The art: There are things to like in this book’s visuals, but there are several times where one would wish that Luca Pizzari put a little more detail into the book. For example, Pages 1 and 2 are a partial double-paged spread showing Magneto and the Skull fighting a horde of zombies in the jungle. Both characters look good, but only the zombies in the foreground have a lot of detail in them, while those that are farther from the action lose considerable detail. Direct you eyes to the upper left and right to see examples of this. Throughout the book, the two villains look terrific, even when just speaking to one another. However, the background often becomes a series of shapes (top of 5) or silhouettes (top of 6) rather than fully realized trees or flora. Backgrounds are also lacking at the setting the pair go to on 6; only two panels on 8 and 9 have backgrounds. When so many panels are missing the set, I expect to see other panels really stand out for the detail. An opportunity presents itself at the top of 13, but I couldn’t tell if this was a city, ruins, or the jungle — it’s so unclear. The character that appears on 14 is nice, but the coloring makes most of his (its?) form indecipherable. The layout of Page 16 is great, with panels four – six being really slick; it’s clever and cool. However, the double-paged spread on 18 and 19 is a mess. I know what’s going on due to what preceded it, but what I see is a lot of sloppy line work with a sound effect covering most of it. The book ends with an excellent image of the two leads, but I still felt cheated by the lack of details on some pages. Overall grade: C-

The colors: This is a very dreary colored book by Rainer Beredo. This is a deliberate choice to make the setting of the zombie wasteland dismal. Additional, in using rusts, browns, and grays for the setting the Skull’s reds and Magneto’s whites instantly draw the reader’s focus. This is obvious on Pages 1 and 2 because everything is colored brown, save Magneto (and the energy radiated from him), the Skull, and the ground. This is a good way to make the masses more of a mass, and an excellent way to hide the simple art in the colors. The roses on Page 4 are incredibly strong, making this moment much more intense. However, on Page 5 all goes brown save Magneto. The baddie that appears on 14 should have been much brighter, as he normally is, rather than the dull browns that had him melding with the background. I honestly felt like Beredo was covering Pizzari’s work intentionally. Things improve on the final page after someone undergoes a transformation, but it’s too little too late. I would have loved to see more realistic colors, than these stylistic ones. Overall grade: C-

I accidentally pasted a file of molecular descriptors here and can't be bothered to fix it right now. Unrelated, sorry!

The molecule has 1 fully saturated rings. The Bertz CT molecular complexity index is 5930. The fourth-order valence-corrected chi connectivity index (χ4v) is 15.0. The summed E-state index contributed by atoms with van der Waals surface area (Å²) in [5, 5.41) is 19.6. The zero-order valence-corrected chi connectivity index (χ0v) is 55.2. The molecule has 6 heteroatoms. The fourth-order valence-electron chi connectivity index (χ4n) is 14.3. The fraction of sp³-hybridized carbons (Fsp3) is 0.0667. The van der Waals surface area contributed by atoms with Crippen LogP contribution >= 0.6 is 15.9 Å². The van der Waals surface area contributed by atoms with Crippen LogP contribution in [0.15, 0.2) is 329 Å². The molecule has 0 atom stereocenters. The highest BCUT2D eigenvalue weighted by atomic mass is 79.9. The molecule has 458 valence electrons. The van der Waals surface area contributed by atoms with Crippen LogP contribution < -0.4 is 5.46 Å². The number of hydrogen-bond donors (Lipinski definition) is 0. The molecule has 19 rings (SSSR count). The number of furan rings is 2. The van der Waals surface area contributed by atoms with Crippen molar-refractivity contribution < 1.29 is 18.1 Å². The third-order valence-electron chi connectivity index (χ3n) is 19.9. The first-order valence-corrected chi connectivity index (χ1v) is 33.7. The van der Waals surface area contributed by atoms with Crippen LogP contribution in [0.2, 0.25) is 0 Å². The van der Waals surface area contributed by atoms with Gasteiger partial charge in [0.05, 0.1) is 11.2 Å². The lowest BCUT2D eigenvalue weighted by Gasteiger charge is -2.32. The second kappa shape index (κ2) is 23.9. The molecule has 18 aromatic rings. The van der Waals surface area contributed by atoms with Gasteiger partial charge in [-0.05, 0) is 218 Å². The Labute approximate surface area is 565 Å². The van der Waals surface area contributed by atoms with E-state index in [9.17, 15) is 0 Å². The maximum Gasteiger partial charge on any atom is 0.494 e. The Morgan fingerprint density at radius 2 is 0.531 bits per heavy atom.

The letters: Dialogue, sounds, and yells are created by VC’s Clayton Cowles. He does an adequate job but Pages 18 and 19 have a sound effect that is so big it hides the art. Straining to look at what’s underneath this sound, it’s easy to see that the double-paged panel is either empty or just sloppy in spots. As with Beredo, I think Cowles was intentionally covering poor art. Overall grade: C+

The final line: There’s not much action, but the dialogue is delicious. This issue is still setting the stage for the Skull’s triumphant reveal to Battleworld, and I want to see what happens. Sadly, the art and coloring drop this issue considerably from the story’s heights. Good to read, sad to look at it. Overall grade: C+

Patrick Hayes was a contributor to the Comic Buyer's Guide for several years with "It's Bound to Happen!" and he's reviewed comics for TrekWeb and TrekCore. He's taught 8th graders English for 20 years and has taught high school English for five years and counting. He reads everything as often as he can, when not grading papers or looking up Star Trek, Star Wars, or Indiana Jones items online.